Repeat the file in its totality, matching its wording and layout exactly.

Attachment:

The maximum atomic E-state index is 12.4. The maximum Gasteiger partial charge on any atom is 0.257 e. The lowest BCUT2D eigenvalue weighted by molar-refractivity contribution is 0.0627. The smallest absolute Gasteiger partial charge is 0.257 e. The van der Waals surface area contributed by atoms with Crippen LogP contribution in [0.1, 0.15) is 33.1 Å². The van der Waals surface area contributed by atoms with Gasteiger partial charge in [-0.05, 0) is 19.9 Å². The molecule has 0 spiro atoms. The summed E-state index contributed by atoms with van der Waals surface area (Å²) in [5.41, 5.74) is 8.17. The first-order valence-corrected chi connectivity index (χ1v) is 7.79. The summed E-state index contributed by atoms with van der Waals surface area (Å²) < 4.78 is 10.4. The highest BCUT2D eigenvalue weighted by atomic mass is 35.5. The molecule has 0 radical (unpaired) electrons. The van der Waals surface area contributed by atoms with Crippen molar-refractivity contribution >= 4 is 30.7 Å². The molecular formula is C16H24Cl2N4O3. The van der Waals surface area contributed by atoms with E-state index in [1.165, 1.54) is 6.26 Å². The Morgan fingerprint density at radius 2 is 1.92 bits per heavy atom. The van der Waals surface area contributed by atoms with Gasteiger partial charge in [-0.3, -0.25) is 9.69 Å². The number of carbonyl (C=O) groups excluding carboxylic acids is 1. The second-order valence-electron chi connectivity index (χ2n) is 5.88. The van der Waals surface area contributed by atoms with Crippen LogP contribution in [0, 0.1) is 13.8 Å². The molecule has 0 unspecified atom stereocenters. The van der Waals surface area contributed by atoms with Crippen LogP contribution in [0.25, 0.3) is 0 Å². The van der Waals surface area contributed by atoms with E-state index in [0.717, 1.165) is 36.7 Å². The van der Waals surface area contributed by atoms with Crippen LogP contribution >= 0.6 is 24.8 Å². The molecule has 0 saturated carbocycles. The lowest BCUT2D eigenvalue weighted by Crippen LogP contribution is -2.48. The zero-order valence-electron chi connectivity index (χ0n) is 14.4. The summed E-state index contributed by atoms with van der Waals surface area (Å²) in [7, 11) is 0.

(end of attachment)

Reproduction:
The maximum atomic E-state index is 12.4. The maximum Gasteiger partial charge on any atom is 0.257 e. The lowest BCUT2D eigenvalue weighted by molar-refractivity contribution is 0.0627. The smallest absolute Gasteiger partial charge is 0.257 e. The van der Waals surface area contributed by atoms with Crippen LogP contribution in [0.1, 0.15) is 33.1 Å². The van der Waals surface area contributed by atoms with Gasteiger partial charge in [-0.05, 0) is 19.9 Å². The molecule has 0 spiro atoms. The summed E-state index contributed by atoms with van der Waals surface area (Å²) in [5.41, 5.74) is 8.17. The first-order valence-corrected chi connectivity index (χ1v) is 7.79. The summed E-state index contributed by atoms with van der Waals surface area (Å²) < 4.78 is 10.4. The highest BCUT2D eigenvalue weighted by atomic mass is 35.5. The molecule has 0 radical (unpaired) electrons. The van der Waals surface area contributed by atoms with Crippen molar-refractivity contribution >= 4 is 30.7 Å². The molecular formula is C16H24Cl2N4O3. The van der Waals surface area contributed by atoms with E-state index in [1.165, 1.54) is 6.26 Å². The Morgan fingerprint density at radius 2 is 1.92 bits per heavy atom. The van der Waals surface area contributed by atoms with Gasteiger partial charge in [-0.3, -0.25) is 9.69 Å². The number of carbonyl (C=O) groups excluding carboxylic acids is 1. The second-order valence-electron chi connectivity index (χ2n) is 5.88. The van der Waals surface area contributed by atoms with Crippen LogP contribution in [0, 0.1) is 13.8 Å². The molecule has 0 unspecified atom stereocenters. The van der Waals surface area contributed by atoms with Crippen LogP contribution in [0.25, 0.3) is 0 Å². The van der Waals surface area contributed by atoms with E-state index in [0.717, 1.165) is 36.7 Å². The van der Waals surface area contributed by atoms with Crippen LogP contribution >= 0.6 is 24.8 Å². The molecule has 0 saturated carbocycles. The lowest BCUT2D eigenvalue weighted by Crippen LogP contribution is -2.48. The zero-order valence-electron chi connectivity index (χ0n) is 14.4. The summed E-state index contributed by atoms with van der Waals surface area (Å²) in [7, 11) is 0.